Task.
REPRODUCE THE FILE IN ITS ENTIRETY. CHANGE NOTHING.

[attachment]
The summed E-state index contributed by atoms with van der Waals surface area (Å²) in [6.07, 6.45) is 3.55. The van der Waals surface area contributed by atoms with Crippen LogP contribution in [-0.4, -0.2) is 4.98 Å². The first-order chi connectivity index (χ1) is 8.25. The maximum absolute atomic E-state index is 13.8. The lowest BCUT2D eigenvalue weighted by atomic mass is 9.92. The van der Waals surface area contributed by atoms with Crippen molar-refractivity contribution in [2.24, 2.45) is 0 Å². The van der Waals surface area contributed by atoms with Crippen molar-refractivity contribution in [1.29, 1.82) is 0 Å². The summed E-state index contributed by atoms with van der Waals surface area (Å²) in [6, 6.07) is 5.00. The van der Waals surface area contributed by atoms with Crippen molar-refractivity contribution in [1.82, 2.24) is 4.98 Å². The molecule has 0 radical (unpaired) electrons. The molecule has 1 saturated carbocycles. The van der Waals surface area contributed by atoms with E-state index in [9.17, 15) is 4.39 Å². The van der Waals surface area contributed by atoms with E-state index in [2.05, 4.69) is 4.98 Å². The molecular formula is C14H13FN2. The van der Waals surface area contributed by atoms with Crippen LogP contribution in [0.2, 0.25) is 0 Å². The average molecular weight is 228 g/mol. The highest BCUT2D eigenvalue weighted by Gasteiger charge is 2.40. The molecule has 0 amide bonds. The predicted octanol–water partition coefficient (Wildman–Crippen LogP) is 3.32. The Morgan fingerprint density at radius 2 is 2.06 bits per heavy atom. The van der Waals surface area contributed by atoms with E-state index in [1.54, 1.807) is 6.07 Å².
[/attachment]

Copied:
The summed E-state index contributed by atoms with van der Waals surface area (Å²) in [6.07, 6.45) is 3.55. The van der Waals surface area contributed by atoms with Crippen LogP contribution in [-0.4, -0.2) is 4.98 Å². The first-order chi connectivity index (χ1) is 8.25. The maximum absolute atomic E-state index is 13.8. The lowest BCUT2D eigenvalue weighted by atomic mass is 9.92. The van der Waals surface area contributed by atoms with Crippen molar-refractivity contribution in [2.24, 2.45) is 0 Å². The van der Waals surface area contributed by atoms with Crippen molar-refractivity contribution in [1.29, 1.82) is 0 Å². The summed E-state index contributed by atoms with van der Waals surface area (Å²) in [6, 6.07) is 5.00. The van der Waals surface area contributed by atoms with Crippen molar-refractivity contribution in [1.82, 2.24) is 4.98 Å². The molecule has 0 radical (unpaired) electrons. The molecule has 1 saturated carbocycles. The van der Waals surface area contributed by atoms with E-state index in [9.17, 15) is 4.39 Å². The van der Waals surface area contributed by atoms with E-state index in [2.05, 4.69) is 4.98 Å². The molecular formula is C14H13FN2. The van der Waals surface area contributed by atoms with Crippen LogP contribution in [0.2, 0.25) is 0 Å². The average molecular weight is 228 g/mol. The highest BCUT2D eigenvalue weighted by Gasteiger charge is 2.40. The molecule has 0 amide bonds. The predicted octanol–water partition coefficient (Wildman–Crippen LogP) is 3.32. The Morgan fingerprint density at radius 2 is 2.06 bits per heavy atom. The van der Waals surface area contributed by atoms with E-state index in [1.54, 1.807) is 6.07 Å².